Tasca Motors, Inc. (TMI) manufactures two different electrical motors for sale under contract to Drexel Corp., a well-known producer of small kitchen appliances. Its model TM3A is found in many Drexel food processors and its model TM3B is used in the assembly of blenders. Three times each year, the procurement officer at Drexel contacts TMI to place a monthly order for each of the coming four months. Drexel's demand for motors varies each month based on its own sales forecasts, production capacity, and financial position. TMI has just received the May-August order and must develop its own production plan. The demand for motors during this period is given below:
(see chart in attached file)
Production planning at Tasca Motors involves consideration of four factors. Although these factors often conflict, they form the basis for the production scheduling function.
? The desirability of producing the same quantity of each motor each month. This simplifies planning and the scheduling of workers and machines.
? Minimizing inventory carrying, or holding, costs. Therefore, producing in each month only what is needed in that month is desirable.
? Warehouse limitations cannot be exceeded without high additional storage costs.
? The company maintains a no-layoff policy which is effective in preventing unionization of the shop. This suggests that a minimum production capacity should be used each month.
Production costs are currently $10 per TM3A motor produced and $6 per TM3B unit produced. A labor agreement which takes effect on July 1, 2006 will increase these costs by 10%. Each TM3A motor held in inventory costs $0.18 per month while each TM3B motor has a carrying cost of $0.13 per month. TMI accountants allow monthly ending inventories as an acceptable approximation to the average inventory levels during the month.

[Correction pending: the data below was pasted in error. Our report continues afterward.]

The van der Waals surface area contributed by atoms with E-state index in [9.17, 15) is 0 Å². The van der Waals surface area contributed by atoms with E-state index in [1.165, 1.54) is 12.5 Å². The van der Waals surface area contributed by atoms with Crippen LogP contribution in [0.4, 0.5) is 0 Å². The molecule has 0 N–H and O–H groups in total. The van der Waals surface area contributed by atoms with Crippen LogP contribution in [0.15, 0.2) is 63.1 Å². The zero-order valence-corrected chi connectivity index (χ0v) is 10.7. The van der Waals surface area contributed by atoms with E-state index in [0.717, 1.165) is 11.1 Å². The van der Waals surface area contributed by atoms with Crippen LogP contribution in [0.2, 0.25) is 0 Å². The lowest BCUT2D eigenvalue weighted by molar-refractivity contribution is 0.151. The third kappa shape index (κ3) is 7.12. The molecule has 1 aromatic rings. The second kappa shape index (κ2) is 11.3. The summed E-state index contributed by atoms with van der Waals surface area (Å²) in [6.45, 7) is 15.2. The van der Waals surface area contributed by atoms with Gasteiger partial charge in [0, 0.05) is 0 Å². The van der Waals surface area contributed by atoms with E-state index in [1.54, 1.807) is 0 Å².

TMI is beginning this four-month production period with a change in design specifications. No older version motors will be left in stock as of May 1 for use in this production plan. TMI wants to have on hand, however, an additional 450 TM3A motors and 300 TM3B motors at the end of August. Storage of motors is restricted to a maximum of 3,300 motors of either type at any one time.
TMI has a base employment level of 2,240 labor hours per month. Although the company does not consider layoffs in its planning, it can employ skilled part-time workers in busy periods to increase capacity up to 2,560 hours per month. Each TM3A motor produced requires 1.3 hours of labor while each TM3B motor requires a worker 0.9 hour for completion.
a. Formulate a linear programming model that can be used to determine the four month production schedule.
b. Determine the optimal production schedule, including the monthly production levels for each product, units held in inventory each month, labor hours used each month, and the total cost for the schedule.© BrainMass Inc. brainmass.com October 24, 2018, 7:45 pm ad1c9bdddf
Word document contains formulation and optimal solution of linear programming model.
Operations Research: Linear Programming for Optimization
2. Blending Problem (20%): Determine the optimal amounts of three ingredients to include in an animal feed mix. The final product must satisfy several nutrient requirements. The possible ingredients, the nutrient contents (as proportion of the ingredient), and the unit costs are shown in the table. The mixture must meet the following restrictions:
Calcium: at least 0.8% but not more than 1.2%
Protein: at least 22%
Fiber: at most 5%
The problem is to find the composition of the feed mix that satisfies these constraints while minimizing the cost.
Ingredient Calcium Protein Fiber Unit Cost (cents/kg)
Limestone 0.38 0.0 0.0 10.0
Corn 0.001 0.09 0.02 30.5
Soybean 0.002 0.50 0.08 90.0
Formulate this problem into a LP model.View Full Posting Details